“Zaman, killed on Friday, wakes up on Sunday as a pro-government zombie,” writes journalist Piotr Zalewski this week.
But the “killing” of Zaman on March 4 did not happen quietly and without incident. Instead, President Recep Tayyip Erdogan’s government, a court order in hand from a docile judiciary, raided the editorial offices of the newspaper, fighting demonstrators with tear gas and water canons. Now Zaman is in government custody, rededicated to praise the glory of a defiant president.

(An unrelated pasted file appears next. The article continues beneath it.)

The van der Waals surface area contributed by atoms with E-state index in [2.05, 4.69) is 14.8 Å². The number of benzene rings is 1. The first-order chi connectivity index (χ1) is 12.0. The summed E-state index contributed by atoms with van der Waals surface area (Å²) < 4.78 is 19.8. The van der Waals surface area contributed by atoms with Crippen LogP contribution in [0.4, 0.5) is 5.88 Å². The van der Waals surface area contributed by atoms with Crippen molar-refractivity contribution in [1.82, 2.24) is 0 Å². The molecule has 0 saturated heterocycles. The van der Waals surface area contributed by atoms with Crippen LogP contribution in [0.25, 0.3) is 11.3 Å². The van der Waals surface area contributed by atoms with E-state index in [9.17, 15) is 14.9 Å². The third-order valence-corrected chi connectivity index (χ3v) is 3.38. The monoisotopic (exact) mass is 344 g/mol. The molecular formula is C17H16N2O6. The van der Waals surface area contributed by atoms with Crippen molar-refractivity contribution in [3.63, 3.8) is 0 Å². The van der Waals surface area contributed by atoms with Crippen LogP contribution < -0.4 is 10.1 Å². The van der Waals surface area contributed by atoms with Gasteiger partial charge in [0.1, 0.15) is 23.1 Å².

The violent crackdown on the free press brings the “darkest hours” in the country’s history, as the editors described the incident before being ousted from their offices.
Zaman and its sister publication, Today’s Zaman, had a daily circulation of 650,000, one of the largest in Turkey.
Zaman, before its takeover this past week, was affiliated with the Gulenist movement, controlled by the exiled cleric Fetullah Gulen. At one time, Gulen and Erdogan were allies in promoting the Islamist AK Party to take over power in Turkey. After Erdogan established himself as the authoritarian ruler of Turkey, he had a fallout with his erstwhile ally, who continued to enjoy broad support in the Turkish armed forces, police and judiciary.